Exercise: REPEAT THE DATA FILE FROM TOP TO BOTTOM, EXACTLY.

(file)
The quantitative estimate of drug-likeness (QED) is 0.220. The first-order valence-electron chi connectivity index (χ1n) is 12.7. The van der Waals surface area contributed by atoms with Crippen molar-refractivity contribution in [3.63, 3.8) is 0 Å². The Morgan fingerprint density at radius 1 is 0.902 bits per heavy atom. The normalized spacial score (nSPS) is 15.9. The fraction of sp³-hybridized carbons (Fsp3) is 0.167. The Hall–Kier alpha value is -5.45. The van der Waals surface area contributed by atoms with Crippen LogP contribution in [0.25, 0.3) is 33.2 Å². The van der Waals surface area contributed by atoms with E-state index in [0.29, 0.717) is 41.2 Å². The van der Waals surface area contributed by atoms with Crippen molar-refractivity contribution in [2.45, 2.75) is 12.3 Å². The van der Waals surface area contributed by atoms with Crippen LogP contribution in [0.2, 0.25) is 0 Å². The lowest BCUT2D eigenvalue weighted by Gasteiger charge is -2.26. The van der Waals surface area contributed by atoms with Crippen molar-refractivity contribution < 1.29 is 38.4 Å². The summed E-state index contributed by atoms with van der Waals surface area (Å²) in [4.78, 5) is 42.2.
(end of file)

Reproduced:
The quantitative estimate of drug-likeness (QED) is 0.220. The first-order valence-electron chi connectivity index (χ1n) is 12.7. The van der Waals surface area contributed by atoms with Crippen molar-refractivity contribution in [3.63, 3.8) is 0 Å². The Morgan fingerprint density at radius 1 is 0.902 bits per heavy atom. The normalized spacial score (nSPS) is 15.9. The fraction of sp³-hybridized carbons (Fsp3) is 0.167. The Hall–Kier alpha value is -5.45. The van der Waals surface area contributed by atoms with Crippen LogP contribution in [0.25, 0.3) is 33.2 Å². The van der Waals surface area contributed by atoms with E-state index in [0.29, 0.717) is 41.2 Å². The van der Waals surface area contributed by atoms with Crippen molar-refractivity contribution in [2.45, 2.75) is 12.3 Å². The van der Waals surface area contributed by atoms with Crippen LogP contribution in [0.2, 0.25) is 0 Å². The lowest BCUT2D eigenvalue weighted by Gasteiger charge is -2.26. The van der Waals surface area contributed by atoms with Crippen molar-refractivity contribution < 1.29 is 38.4 Å². The summed E-state index contributed by atoms with van der Waals surface area (Å²) in [4.78, 5) is 42.2.